HIBISCUS - Queen of the Flowers

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Queen of the Flowers


Pruning Your Hibiscus

The Chinese Hibiscus is an evergreen shrub that would, if conditions were suitable, keep growing all year. Evergreen shrubs are treated differently from those that are deciduous. They may be pruned at any time to control the growth.

Why Prune. The objective of pruning is to modify the growth of the plant to fit the space in the garden, and to produce new wood for better flowering. After a year or more under good fertilizer practices, the average hibiscus plant has produced a large amount of wood or branches. Often the plant has many sprawling branches that produce few flowers, or one or more verticals that spoil the look or shape of the plant. We prune to obtain a plant of the desired shape, to remove dead and weak growth and to encourage the development of strong new growth where we want it.

Equipment Needed. First, make sure that you have clean sharp and adequate tools for the job, a good sharp knife for small wood, a pair of sharp pruning secateurs (spend the money for a GOOD pair and throw the old ones away!), a pair of sharp lopping shears for cuts up to 2 cm (1 in), a sharp pruning saw for anything larger, and a can of plant pruning paint, grafting tar or grafting wax.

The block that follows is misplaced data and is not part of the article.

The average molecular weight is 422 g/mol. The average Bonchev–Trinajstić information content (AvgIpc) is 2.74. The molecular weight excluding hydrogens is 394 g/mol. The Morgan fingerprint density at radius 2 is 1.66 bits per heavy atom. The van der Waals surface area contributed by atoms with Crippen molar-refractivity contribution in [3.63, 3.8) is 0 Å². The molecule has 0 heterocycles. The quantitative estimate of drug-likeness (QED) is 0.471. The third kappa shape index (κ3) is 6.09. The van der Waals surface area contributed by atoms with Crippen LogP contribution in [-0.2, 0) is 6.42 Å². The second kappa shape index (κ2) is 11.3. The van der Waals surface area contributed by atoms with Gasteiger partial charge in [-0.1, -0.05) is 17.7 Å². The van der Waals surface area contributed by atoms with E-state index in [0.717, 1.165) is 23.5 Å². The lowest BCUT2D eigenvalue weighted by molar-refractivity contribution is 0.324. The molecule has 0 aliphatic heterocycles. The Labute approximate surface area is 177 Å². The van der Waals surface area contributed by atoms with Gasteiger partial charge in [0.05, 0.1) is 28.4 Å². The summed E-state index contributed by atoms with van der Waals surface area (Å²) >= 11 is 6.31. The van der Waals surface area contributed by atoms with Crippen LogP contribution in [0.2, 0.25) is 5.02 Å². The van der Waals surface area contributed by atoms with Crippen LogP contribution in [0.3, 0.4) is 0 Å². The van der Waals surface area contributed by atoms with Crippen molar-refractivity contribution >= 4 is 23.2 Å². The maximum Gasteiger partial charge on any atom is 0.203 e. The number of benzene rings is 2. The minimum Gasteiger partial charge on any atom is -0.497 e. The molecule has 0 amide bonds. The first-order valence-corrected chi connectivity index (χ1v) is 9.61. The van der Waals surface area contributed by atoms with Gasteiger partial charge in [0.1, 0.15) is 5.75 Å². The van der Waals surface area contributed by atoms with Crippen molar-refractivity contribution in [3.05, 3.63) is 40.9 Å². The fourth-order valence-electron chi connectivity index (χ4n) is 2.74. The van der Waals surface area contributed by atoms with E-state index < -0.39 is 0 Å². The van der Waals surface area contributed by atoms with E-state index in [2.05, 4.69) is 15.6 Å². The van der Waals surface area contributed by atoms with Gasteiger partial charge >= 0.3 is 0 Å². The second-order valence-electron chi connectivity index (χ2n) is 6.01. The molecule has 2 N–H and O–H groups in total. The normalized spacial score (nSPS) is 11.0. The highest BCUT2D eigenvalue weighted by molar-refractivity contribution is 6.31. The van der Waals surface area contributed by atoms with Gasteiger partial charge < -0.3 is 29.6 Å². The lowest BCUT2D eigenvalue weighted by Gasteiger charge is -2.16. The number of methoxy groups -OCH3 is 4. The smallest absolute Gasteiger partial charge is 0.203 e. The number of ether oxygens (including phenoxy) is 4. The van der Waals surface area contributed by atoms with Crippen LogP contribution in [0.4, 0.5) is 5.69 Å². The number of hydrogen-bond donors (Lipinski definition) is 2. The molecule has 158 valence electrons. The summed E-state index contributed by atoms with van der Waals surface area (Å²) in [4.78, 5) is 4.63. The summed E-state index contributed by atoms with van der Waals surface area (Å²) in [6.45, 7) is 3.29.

How to Prune. Pruning is not a black and mystic art. It is simple - when you know how and have the right tools. The important points to remember are:

Prune at the right time.
Prune to an outward pointing bud.
Cut away all dead, crisscrossing and weak-looking wood.
Make all cuts clean and smooth.
Leave no stubs to cause decay. (See line drawings.)

Examine the plant and cut off all dead, diseased or injured wood, cutting well down into live green wood, and making the cut at a slight slant to shed water. All cuts a centimetre (1/2 in) or more should be treated with pruning tar. This coats the cut to prevent infection so that the cut can heal over without decay. Never leave a stub above a bud or branch. Always prune close because stubs will decay and cause trouble.